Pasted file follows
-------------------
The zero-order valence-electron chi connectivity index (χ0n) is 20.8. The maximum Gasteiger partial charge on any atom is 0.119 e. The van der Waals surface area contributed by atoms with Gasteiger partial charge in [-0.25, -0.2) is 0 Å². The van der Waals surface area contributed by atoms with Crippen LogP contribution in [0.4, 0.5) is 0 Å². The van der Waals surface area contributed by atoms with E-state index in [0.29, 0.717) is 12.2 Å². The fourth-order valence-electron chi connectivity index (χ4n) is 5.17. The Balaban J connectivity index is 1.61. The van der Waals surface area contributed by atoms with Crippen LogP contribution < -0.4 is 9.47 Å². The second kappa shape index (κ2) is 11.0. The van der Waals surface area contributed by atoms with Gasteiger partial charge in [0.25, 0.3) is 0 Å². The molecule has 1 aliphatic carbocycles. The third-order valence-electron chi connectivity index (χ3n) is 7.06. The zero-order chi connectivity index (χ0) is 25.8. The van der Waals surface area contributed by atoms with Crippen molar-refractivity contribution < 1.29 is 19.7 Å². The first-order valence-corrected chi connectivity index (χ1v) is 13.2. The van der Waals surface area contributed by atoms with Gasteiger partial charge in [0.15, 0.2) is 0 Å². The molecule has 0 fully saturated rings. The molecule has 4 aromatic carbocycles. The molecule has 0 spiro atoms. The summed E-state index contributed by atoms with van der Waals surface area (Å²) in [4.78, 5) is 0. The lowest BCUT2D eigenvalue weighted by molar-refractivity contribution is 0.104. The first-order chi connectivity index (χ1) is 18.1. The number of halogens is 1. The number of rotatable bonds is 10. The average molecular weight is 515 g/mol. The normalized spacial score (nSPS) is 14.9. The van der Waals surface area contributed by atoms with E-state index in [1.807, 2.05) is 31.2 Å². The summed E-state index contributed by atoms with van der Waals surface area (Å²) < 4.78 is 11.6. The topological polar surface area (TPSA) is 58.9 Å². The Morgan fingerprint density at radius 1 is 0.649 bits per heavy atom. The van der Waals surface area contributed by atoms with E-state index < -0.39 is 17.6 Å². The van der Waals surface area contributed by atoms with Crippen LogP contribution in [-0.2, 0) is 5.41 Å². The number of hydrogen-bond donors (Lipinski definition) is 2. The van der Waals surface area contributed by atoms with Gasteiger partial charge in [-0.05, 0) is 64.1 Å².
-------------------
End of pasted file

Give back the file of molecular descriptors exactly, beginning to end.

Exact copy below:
The zero-order valence-electron chi connectivity index (χ0n) is 20.8. The maximum Gasteiger partial charge on any atom is 0.119 e. The van der Waals surface area contributed by atoms with Gasteiger partial charge in [-0.25, -0.2) is 0 Å². The van der Waals surface area contributed by atoms with Crippen LogP contribution in [0.4, 0.5) is 0 Å². The van der Waals surface area contributed by atoms with E-state index in [0.29, 0.717) is 12.2 Å². The fourth-order valence-electron chi connectivity index (χ4n) is 5.17. The Balaban J connectivity index is 1.61. The van der Waals surface area contributed by atoms with Crippen LogP contribution < -0.4 is 9.47 Å². The second kappa shape index (κ2) is 11.0. The van der Waals surface area contributed by atoms with Gasteiger partial charge in [0.25, 0.3) is 0 Å². The molecule has 1 aliphatic carbocycles. The third-order valence-electron chi connectivity index (χ3n) is 7.06. The zero-order chi connectivity index (χ0) is 25.8. The van der Waals surface area contributed by atoms with Crippen molar-refractivity contribution < 1.29 is 19.7 Å². The first-order valence-corrected chi connectivity index (χ1v) is 13.2. The van der Waals surface area contributed by atoms with Gasteiger partial charge in [0.15, 0.2) is 0 Å². The molecule has 0 fully saturated rings. The molecule has 4 aromatic carbocycles. The molecule has 0 spiro atoms. The summed E-state index contributed by atoms with van der Waals surface area (Å²) in [4.78, 5) is 0. The lowest BCUT2D eigenvalue weighted by molar-refractivity contribution is 0.104. The first-order chi connectivity index (χ1) is 18.1. The number of halogens is 1. The number of rotatable bonds is 10. The average molecular weight is 515 g/mol. The normalized spacial score (nSPS) is 14.9. The van der Waals surface area contributed by atoms with E-state index in [1.807, 2.05) is 31.2 Å². The summed E-state index contributed by atoms with van der Waals surface area (Å²) < 4.78 is 11.6. The topological polar surface area (TPSA) is 58.9 Å². The Morgan fingerprint density at radius 1 is 0.649 bits per heavy atom. The van der Waals surface area contributed by atoms with E-state index < -0.39 is 17.6 Å². The van der Waals surface area contributed by atoms with Crippen LogP contribution in [-0.2, 0) is 5.41 Å². The number of hydrogen-bond donors (Lipinski definition) is 2. The van der Waals surface area contributed by atoms with Gasteiger partial charge in [-0.05, 0) is 64.1 Å².